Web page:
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Theft resistant number plates

Number plate theft is on the increase according to police data. Many of these plates are used for serious criminal activity. Research commissioned by the Driver & Vehicle Agency (DVA), details some of this criminal activity.

Stolen plates can be used to:

  • disguise stolen vehicles
  • conceal the true identity of vehicles used in criminal activity such as ram-raiding or theft of petrol from garage forecourts
  • sell a stolen vehicle as a legitimate one
  • evade traffic related fines including parking tickets and speeding fines

Why has the DVA introduced theft resistant number plates?

The DVA has been working with number plate manufacturers and others to develop an agreed voluntary standard for theft resistant number plates which are designed to stop a thief re-using a stolen number plate.

The numerous benefits the new plates can offer include:

  • reducing the number of innocent car owners every year who are faced with motoring related fines for acts they did not commit
  • reducing the problem of vehicle cloning and the re-sale of illegal vehicles to unsuspecting motorists
  • tackling the problem of petrol station ‘drive offs'

The difference between theft resistant number plates and current number plates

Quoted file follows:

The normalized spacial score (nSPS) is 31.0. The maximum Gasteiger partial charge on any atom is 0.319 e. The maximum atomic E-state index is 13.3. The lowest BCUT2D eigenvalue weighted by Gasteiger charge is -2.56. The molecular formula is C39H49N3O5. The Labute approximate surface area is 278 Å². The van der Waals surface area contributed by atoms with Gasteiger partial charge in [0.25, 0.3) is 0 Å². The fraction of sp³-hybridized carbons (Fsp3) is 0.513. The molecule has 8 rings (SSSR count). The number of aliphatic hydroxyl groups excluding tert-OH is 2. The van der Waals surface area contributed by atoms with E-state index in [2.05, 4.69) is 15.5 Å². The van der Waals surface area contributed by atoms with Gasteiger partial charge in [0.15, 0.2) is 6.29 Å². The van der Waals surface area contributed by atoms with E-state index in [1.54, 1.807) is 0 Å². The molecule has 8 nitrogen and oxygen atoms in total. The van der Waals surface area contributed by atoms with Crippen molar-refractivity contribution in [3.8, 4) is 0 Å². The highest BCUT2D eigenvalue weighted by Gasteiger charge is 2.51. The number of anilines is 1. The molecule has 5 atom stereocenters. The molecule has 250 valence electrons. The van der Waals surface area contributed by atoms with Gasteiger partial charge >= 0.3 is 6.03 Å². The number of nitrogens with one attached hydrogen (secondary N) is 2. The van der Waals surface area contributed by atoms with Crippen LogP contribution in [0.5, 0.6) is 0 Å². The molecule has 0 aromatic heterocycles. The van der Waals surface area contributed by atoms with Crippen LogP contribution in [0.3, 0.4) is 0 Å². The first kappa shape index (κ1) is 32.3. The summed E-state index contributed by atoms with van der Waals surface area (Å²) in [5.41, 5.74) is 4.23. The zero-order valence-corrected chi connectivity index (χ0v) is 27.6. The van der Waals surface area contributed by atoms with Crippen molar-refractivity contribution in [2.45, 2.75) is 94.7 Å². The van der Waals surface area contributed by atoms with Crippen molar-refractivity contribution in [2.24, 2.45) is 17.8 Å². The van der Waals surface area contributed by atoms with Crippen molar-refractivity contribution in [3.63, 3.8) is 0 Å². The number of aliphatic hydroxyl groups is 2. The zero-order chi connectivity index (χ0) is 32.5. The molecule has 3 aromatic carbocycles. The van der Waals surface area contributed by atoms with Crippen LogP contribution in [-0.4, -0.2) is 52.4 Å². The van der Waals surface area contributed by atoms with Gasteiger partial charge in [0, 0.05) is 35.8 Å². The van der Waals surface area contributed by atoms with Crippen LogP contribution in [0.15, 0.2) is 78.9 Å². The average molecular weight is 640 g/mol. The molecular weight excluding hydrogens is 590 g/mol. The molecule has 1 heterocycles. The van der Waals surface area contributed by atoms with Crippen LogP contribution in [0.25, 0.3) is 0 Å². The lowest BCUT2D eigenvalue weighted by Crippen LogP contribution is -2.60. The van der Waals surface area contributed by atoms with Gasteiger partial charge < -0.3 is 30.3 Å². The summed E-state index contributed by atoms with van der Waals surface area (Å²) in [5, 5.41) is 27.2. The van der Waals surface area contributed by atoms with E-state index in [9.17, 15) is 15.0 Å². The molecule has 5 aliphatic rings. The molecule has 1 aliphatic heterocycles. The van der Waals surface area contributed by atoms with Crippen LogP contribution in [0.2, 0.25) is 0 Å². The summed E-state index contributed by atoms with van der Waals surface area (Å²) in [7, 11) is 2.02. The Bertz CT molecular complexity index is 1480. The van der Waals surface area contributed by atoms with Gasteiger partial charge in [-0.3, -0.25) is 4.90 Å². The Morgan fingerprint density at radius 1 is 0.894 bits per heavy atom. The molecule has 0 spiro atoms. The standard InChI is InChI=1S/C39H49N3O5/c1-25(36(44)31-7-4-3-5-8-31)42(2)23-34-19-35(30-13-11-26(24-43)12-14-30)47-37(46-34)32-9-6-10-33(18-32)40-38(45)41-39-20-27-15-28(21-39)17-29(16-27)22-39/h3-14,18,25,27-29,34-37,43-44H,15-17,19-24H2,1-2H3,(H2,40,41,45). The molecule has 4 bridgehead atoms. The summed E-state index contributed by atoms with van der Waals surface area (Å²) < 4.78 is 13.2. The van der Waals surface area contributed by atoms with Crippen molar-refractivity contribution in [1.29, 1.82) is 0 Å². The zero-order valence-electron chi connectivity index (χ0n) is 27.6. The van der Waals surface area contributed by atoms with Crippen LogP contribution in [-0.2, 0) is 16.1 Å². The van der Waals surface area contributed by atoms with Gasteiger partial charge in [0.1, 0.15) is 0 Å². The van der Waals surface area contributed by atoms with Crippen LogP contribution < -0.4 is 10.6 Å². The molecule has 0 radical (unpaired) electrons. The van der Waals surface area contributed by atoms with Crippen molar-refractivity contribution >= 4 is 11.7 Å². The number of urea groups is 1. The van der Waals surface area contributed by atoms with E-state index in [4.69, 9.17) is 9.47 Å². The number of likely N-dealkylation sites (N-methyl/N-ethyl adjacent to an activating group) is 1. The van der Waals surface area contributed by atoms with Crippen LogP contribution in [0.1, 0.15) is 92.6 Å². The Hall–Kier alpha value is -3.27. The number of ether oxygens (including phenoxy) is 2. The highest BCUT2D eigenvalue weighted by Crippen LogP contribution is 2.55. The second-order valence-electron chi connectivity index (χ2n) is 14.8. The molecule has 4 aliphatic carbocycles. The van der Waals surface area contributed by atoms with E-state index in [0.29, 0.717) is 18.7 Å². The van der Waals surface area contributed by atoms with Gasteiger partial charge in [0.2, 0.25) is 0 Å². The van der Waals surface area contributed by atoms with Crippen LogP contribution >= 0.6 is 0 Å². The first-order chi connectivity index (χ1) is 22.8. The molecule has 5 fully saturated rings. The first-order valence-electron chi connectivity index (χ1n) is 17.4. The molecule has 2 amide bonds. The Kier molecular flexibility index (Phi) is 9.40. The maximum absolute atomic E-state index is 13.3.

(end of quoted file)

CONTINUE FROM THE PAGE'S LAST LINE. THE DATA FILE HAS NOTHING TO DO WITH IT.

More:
Each theft resistant number plate fitted to a vehicle is designed to resist any known attack method for a minimum period of three minutes meaning that it can't be removed in a re-usable form in less than three minutes. Also, number plate manufacturers must develop these plates in accordance with the standard.

The cost of theft resistant number plates

The new plates will cost approximately double the price of ordinary number plates, plus the motor dealer may charge a fee for fitting them. Please contact your local car dealer for further information.

What to do if your number plates have been stolen

The DVA advise you contact the police, as it is a matter for them to trace and prosecute the culprit to prevent this illegal activity from continuing.

Note: it is an offence to display the wrong vehicle registration mark on a vehicle with a maximum penalty of £1,000.